The coldest, darkest reaches of our Solar System – a region still to be visited by human spacecraft – is a strange, frigid cloud that contains material from other stars and an unconfirmed object known as Planet Nine that may actually be a planet-mass black hole. This forbidding uncharted region, an enormous bubble of material encasing the planets and our Sun, is known as the Oort Cloud. This far-away shell surrounding our Solar System underscores Edwin Hubble’s observation in 1936 that “with increasing distance, our knowledge fades, and fades rapidly. Eventually, we reach the dim boundary—the utmost limits of our telescopes. There, we measure shadows.”
3000 Times the Distance between the Earth and the Sun
The Oort cloud was hypothesized in 1950 by the Dutch astronomer Jan Hendrik Oort to explain why there continue to be new comets with elongated orbits in our solar system. The cloud, which starts at more than 3000 times the distance between the Earth and the Sun, should not be confused with the Kuiper belt –the rim of rock, grains and ice in which the dwarf planet Pluto is located and which orbits relatively close to the Sun at about 30 to 50 times the Earth-Sun distance. Even today, astronomers have yet to directly observe an object in the distant Oort cloud – they’ve only seen those Oort cloud comets that have been kicked into the inner Solar System due to gravitational interactions with nearby stars.
Origins a Mystery
The origins of the cloud are still a mystery, but if recent predictions are accurate, the Oort Cloud could contain material that is alien to our Solar System. A recent study has offered some insights into what it may take for the Oort Cloud to have formed. Simon Portegies Zwart , a Professor of Computational Astrophysics, and his colleagues at Leiden University in the Netherlands have managed to calculate the first 100 million years of the history of the Oort cloud in its entirety. Until now, only parts of the history had been studied separately. The cloud, which is expected to contain roughly 100 billion comet-like objects, forms an enormous shell at the edge of our solar system.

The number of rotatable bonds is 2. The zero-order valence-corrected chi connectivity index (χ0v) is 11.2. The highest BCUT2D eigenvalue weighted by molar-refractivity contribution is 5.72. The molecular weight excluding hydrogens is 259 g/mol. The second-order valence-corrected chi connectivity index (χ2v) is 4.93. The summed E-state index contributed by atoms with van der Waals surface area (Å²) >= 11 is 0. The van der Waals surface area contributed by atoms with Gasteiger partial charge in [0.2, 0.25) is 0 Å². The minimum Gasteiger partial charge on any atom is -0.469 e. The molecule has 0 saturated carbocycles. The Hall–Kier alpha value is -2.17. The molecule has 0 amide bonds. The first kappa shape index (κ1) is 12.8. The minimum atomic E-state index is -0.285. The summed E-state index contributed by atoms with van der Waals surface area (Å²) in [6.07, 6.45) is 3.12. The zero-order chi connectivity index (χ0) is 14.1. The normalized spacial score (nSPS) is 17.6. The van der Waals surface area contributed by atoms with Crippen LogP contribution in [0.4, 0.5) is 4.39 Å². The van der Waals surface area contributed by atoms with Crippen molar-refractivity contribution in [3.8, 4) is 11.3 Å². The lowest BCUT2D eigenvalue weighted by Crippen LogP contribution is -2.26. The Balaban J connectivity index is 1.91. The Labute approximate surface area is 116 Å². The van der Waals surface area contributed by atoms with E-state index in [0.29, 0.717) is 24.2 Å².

The Planet 9 Hypothesis –“An Intriguing Idea”
“The discovery of the new large Oort comet Bernardinelli-Bernstein does not have any bearing (that I know of) on the existence of a Planet 9,” wrote Gary M. Bernstein, Reese W. Flower Professor of Astronomy and Astrophysics at the University of Pennsylvania in an email to The Daily Galaxy. “In fact I’m not sure if there are any papers that connect the P9 question to the dynamics of the outer Oort cloud.